Banks block £1BILLION of fraudulent applications for Rishi’s £40bn ‘bounce back’ Covid loan scheme


Banks block £1BILLION of fraudulent applications for government’s £40billion ‘bounce back’ coronavirus loan scheme as ministers are warned that up to 60 per cent of loans may NEVER be paid back

  • Almost 27,000 dubious applications to Bounce Back Loan Scheme were blocked 
  • It raises questions about how many fraudulent claims were able to get cash 
  • Banks told to only perform basic checks on businesses they were lending to 

British banks have prevented fraudulent coronavirus loans worth more than a billion pounds being paid out to criminals trying to game the pandemic support system, it was revealed today.

Almost 27,000 dubious applications to the Bounce Back Loan Scheme were blocked by lenders over concerns they could be fraudulent, the British Business Bank said in evidence to MPs.

The figure, revealed to the Public Accounts Committee, equates to 2.5 per cent of the cash handed out under the £40 billion scheme.

And it will inevitably raise questions about how many more fraudulent claims were able to access the cash under the scheme set up by Chancellor Rishi Sunak.  

Sarah Munby, permanent secretary at the Department for Business, Energy and Industrial Strategy, told MPs this morning: ‘We were consciously understanding that there would be fraud because of choices made about the design of the scheme.’ 

The Government has already been warned that it faces having to underwrite between £15billion and £26billion owing to fraud and default on loans.

The National Audit Office report last month revealed the figures, worth between 35 per cent and 60 per cent of the whole scheme.

The scale of the fraud will inevitably raise questions about how many more fraudulent claims were able to access the cash under the scheme set up by Chancellor Rishi Sunak (pictured today)

Sarah Munby, permanent secretary at the Department for Business, Energy and Industrial Strategy, told MPs this morning: 'We were consciously understanding that there would be fraud because of choices made about the design of the scheme.'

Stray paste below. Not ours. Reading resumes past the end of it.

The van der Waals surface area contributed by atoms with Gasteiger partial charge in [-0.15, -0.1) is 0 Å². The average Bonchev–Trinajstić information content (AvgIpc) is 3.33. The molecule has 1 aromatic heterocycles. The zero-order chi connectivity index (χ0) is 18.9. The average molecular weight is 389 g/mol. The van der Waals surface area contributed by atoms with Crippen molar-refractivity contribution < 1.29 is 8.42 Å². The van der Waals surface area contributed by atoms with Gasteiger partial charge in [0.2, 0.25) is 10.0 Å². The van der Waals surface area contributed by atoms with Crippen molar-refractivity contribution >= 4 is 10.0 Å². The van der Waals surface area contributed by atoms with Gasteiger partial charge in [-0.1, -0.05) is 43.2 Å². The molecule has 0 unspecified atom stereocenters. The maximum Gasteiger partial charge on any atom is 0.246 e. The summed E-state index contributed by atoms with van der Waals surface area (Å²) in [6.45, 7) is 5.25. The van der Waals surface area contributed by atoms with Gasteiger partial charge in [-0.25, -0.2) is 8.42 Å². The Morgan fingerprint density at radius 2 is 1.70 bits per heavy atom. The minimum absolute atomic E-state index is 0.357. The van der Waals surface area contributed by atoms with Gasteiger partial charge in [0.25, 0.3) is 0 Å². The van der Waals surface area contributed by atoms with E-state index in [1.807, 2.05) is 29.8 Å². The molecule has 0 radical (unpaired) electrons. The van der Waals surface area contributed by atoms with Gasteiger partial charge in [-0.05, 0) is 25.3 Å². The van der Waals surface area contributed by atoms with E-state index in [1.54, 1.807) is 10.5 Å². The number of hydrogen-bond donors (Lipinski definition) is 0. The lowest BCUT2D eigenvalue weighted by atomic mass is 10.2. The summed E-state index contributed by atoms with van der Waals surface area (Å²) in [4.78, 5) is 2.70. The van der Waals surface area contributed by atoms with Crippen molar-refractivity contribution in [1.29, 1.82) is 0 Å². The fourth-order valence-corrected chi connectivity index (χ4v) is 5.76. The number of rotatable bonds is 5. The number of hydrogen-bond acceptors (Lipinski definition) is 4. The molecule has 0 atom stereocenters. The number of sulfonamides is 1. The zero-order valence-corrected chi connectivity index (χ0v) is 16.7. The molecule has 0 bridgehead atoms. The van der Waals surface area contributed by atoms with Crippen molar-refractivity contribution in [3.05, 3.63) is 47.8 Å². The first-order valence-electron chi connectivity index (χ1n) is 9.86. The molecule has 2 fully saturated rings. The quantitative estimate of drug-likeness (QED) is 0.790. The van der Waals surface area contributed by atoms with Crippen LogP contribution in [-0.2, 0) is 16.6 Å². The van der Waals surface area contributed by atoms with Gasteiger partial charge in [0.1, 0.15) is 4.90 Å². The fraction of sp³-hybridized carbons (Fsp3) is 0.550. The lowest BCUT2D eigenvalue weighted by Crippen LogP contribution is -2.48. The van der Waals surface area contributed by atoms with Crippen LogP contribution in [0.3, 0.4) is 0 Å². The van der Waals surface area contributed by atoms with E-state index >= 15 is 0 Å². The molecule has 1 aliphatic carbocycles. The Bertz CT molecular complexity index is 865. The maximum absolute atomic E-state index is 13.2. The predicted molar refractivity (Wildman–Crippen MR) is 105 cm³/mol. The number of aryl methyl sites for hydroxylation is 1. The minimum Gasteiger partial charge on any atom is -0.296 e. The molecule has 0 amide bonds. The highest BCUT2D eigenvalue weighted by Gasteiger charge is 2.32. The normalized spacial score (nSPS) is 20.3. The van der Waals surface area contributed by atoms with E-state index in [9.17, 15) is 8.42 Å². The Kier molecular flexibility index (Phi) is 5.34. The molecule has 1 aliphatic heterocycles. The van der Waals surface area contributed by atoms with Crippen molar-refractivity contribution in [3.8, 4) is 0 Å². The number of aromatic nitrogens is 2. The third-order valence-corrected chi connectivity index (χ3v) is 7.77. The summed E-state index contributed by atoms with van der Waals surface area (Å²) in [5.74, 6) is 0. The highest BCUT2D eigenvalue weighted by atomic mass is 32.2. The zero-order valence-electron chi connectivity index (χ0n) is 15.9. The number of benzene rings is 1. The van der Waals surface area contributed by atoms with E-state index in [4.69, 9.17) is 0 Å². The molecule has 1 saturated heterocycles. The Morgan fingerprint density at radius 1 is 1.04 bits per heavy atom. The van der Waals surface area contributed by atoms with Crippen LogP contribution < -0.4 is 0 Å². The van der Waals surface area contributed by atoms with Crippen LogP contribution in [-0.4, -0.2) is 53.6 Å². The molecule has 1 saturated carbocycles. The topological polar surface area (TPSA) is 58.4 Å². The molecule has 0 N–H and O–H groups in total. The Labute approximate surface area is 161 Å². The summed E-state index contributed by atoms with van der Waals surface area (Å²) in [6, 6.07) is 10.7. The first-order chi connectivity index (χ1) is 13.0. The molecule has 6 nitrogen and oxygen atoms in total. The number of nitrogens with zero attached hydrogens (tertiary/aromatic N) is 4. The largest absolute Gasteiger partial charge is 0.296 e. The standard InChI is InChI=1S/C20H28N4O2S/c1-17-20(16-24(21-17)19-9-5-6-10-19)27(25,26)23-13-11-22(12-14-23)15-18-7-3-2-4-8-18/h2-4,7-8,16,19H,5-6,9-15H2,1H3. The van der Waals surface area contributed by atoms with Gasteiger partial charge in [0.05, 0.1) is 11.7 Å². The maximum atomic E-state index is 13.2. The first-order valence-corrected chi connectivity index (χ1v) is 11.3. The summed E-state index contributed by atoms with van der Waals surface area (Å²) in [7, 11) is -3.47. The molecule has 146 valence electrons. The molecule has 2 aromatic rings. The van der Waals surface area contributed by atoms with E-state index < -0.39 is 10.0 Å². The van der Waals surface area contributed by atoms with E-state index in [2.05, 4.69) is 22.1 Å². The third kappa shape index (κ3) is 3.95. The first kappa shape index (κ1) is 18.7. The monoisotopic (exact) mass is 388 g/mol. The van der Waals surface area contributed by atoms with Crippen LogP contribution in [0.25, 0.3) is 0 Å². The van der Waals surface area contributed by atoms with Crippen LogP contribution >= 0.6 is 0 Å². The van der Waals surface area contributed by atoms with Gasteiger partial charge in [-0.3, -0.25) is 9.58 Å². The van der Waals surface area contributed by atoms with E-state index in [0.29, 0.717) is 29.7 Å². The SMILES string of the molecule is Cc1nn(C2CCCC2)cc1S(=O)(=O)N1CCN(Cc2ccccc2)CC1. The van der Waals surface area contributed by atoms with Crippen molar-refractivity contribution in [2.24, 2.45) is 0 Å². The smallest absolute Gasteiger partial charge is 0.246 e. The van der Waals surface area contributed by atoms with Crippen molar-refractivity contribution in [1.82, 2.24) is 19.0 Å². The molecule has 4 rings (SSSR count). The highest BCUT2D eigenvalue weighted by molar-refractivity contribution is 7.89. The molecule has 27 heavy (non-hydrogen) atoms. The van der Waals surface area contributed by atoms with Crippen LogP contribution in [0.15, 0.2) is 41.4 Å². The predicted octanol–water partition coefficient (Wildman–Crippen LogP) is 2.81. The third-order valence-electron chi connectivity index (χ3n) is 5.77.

Sarah Munby, permanent secretary at the Department for Business, Energy and Industrial Strategy, told MPs this morning: ‘We were consciously understanding that there would be fraud because of choices made about the design of the scheme.’

Millions of businesses have relied on the Bounce Back Loan Scheme to stay afloat during the pandemic.    

Banks were told to only perform the most basic checks on the businesses they were lending to under the scheme. The priority was not to stop fraud, but to move billions of pounds out the door.

The scheme was launched in May after the Government was told other loan options were not reaching some of the smallest businesses.

The Government had guaranteed 80 per cent of the loans under previous schemes, meaning banks still did the checks they would normally make when lending money.

However when the Bounce Back Loan Scheme launched, the Treasury promised to reimburse the banks for the full loans if they were not repaid by the businesses. The checks were reduced and money was often paid in less than 24 hours after an application was filed.

Tom Scholar, permanent secretary at the Treasury, told MPs scheme significantly reduced the process of loan application and approval

Tom Scholar, permanent secretary at the Treasury, told MPs scheme significantly reduced the process of loan application and approval

Tom Scholar, permanent secretary at the Treasury, told MPs scheme significantly reduced the process of loan application and approval.

‘On the one hand that certainly made it easier and quicker for businesses to make their applications and for lenders to approve them, but on the other, it reduced the checks that lenders were able to make, it reduced their ability to apply all their normal conditions and minimise the risk of fraud and error and so on,’ he said.

‘I think that was not a decision that the Chancellor took lightly. In the end it was a calculated decision that given the needs of businesses and the urgency of the situation, it was appropriate to accept a higher degree of risk.

‘But I think it was a reasonable decision to try first of all with a more conventional approach, and then… to move to a more unconventional approach.’

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